F. COMBINED ACTION RESOLUTIONS

Item #22, R-101-20 Awarding a Contract for Meadowbrook Road Phase 3—Deputy Mayor Veech asked about the process of notifying residents of the work and the timing of the phase 3 paving and drainage work project on Meadowbrook Road. Manager Mountain explained that the work that remains for phase 3 should be completed relatively quickly as the larger portion of the project has been completed; he estimated that the project should be completed in early summer, contingent upon receiving a final schedule from the contractor of the project. Manager Mountain also reported that township social media would be utilized to notify the community about the project; he also added that he had not received any concerns from residents about the project.

Councilman Loveys inquired about the project’s budget, to which Manager Mountain reported that it came far under budget as the waterline work contract came well below what was estimated.

Councilman Forstenhausler inquired if the older escrow items being fulfilled were a result of the contractors realizing they were owed money or a result of cleaning house. Manager Mountain responded that these items were being fulfilled as a result of cleaning house.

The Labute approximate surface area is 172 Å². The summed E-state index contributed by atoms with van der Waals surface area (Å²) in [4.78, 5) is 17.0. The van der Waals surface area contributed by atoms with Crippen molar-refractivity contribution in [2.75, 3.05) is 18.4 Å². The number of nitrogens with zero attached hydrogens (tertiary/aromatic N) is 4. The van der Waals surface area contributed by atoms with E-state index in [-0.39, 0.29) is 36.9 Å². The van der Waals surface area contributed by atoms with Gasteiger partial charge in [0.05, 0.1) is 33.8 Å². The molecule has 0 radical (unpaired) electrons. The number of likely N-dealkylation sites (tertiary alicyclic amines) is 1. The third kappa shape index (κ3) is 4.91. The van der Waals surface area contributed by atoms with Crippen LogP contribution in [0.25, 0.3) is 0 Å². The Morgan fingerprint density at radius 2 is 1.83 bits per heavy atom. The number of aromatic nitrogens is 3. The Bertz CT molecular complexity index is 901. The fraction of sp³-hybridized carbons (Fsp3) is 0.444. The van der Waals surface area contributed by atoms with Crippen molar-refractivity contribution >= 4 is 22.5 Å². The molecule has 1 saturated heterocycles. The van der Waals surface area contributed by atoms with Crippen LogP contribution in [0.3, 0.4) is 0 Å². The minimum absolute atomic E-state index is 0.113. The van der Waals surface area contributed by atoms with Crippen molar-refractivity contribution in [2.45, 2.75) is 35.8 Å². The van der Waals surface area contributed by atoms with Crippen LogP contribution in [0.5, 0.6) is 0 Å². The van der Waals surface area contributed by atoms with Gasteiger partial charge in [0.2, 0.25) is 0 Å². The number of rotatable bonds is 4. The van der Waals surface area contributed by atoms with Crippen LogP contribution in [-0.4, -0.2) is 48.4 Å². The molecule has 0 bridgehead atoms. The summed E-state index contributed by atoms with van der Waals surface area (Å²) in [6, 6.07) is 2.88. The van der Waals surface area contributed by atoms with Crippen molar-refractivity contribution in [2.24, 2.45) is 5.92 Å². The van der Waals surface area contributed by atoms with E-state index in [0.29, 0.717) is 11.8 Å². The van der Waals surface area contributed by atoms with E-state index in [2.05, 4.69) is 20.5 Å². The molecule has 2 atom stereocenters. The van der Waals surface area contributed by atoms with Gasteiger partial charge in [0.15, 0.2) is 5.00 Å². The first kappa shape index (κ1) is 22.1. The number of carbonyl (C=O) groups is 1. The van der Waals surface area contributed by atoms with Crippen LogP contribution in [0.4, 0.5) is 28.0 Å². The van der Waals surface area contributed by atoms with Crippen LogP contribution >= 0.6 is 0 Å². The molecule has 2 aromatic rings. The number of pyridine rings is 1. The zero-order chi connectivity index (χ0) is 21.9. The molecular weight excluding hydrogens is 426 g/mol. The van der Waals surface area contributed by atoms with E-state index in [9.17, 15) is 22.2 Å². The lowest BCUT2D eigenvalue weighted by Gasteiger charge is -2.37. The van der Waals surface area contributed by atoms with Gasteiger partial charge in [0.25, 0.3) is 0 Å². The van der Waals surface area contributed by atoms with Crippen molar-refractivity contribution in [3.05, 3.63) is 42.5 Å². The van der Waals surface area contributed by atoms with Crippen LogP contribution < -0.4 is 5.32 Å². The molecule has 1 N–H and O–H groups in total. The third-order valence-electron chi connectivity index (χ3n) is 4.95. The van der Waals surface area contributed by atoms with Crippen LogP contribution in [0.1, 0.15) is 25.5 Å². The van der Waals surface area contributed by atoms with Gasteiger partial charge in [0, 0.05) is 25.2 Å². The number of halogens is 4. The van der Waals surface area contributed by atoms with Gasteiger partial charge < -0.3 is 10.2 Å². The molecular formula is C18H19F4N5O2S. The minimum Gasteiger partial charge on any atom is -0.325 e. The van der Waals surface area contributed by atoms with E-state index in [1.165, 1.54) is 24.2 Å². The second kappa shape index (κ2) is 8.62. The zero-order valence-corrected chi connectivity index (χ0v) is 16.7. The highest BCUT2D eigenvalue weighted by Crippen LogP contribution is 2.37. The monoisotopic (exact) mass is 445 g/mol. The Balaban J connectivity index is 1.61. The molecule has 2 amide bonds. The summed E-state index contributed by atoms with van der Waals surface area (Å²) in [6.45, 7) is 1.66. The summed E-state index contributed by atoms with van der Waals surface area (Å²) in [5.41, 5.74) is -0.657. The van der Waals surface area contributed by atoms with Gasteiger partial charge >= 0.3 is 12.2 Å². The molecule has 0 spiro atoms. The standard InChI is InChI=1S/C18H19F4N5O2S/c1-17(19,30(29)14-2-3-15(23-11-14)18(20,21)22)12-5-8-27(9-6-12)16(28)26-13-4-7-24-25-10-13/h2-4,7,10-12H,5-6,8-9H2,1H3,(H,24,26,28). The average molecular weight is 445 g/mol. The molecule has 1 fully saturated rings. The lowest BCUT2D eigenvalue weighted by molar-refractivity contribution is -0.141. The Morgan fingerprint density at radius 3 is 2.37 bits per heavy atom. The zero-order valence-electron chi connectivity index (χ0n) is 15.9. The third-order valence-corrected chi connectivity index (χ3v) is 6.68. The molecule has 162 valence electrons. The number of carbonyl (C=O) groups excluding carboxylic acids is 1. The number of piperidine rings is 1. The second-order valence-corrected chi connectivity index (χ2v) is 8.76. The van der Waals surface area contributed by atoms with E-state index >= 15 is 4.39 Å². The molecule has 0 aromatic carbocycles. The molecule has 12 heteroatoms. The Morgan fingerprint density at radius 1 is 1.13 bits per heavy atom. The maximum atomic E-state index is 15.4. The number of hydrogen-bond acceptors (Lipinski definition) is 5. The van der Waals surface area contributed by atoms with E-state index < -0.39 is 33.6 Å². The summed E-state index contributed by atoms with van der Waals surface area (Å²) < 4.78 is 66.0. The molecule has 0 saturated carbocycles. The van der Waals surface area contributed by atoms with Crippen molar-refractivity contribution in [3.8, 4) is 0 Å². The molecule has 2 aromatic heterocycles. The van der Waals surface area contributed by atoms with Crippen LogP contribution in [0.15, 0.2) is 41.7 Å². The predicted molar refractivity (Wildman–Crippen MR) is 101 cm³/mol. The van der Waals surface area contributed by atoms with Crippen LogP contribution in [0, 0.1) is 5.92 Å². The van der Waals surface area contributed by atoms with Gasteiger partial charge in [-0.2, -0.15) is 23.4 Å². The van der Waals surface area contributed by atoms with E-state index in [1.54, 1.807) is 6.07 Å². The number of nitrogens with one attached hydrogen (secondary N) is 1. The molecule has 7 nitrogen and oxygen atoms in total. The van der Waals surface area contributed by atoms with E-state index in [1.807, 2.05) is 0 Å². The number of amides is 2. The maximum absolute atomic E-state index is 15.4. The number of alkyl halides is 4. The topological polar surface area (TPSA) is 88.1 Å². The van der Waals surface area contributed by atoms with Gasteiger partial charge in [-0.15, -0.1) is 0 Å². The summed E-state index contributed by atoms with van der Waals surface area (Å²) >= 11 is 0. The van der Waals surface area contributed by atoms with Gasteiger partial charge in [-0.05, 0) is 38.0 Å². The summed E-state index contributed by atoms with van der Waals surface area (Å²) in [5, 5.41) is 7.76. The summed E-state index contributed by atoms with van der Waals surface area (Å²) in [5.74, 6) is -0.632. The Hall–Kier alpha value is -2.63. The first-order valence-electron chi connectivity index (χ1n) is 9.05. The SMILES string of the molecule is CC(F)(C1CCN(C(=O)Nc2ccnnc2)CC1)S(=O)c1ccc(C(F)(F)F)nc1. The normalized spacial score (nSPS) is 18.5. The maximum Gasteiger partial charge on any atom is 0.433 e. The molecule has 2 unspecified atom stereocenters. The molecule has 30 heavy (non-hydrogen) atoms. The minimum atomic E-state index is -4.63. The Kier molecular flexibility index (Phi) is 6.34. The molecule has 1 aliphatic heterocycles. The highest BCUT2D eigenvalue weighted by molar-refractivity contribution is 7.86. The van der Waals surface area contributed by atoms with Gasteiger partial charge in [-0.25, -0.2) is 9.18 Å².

Councilman Nisivoccia asked if the Meadowbrook Road project was covered by the Water & Sewer Budget, to which Manager Mountain responded that the Water & Sewer Budget covered the waterline work and the paving work was charged to the general paving budget.

Council Forstenhausler then inquired after were the remaining surplus from the waterline work would be applied. Manager Mountain responded that the remaining funds would be directed towards water utility to be used for future capital projects.

  1. R-80-20 Releasing a stabilization bond posted to ensure the stabilization at 19 Helene Drive, Block 103.02, Lot 1 to Elbaum Homes—$1,000.00
  2. R-81-20 Releasing a stabilization bond posted to ensure the stabilization at 72 Barbara Drive, Block 103.03, Lot 8 to Elbaum Homes—$1,000.00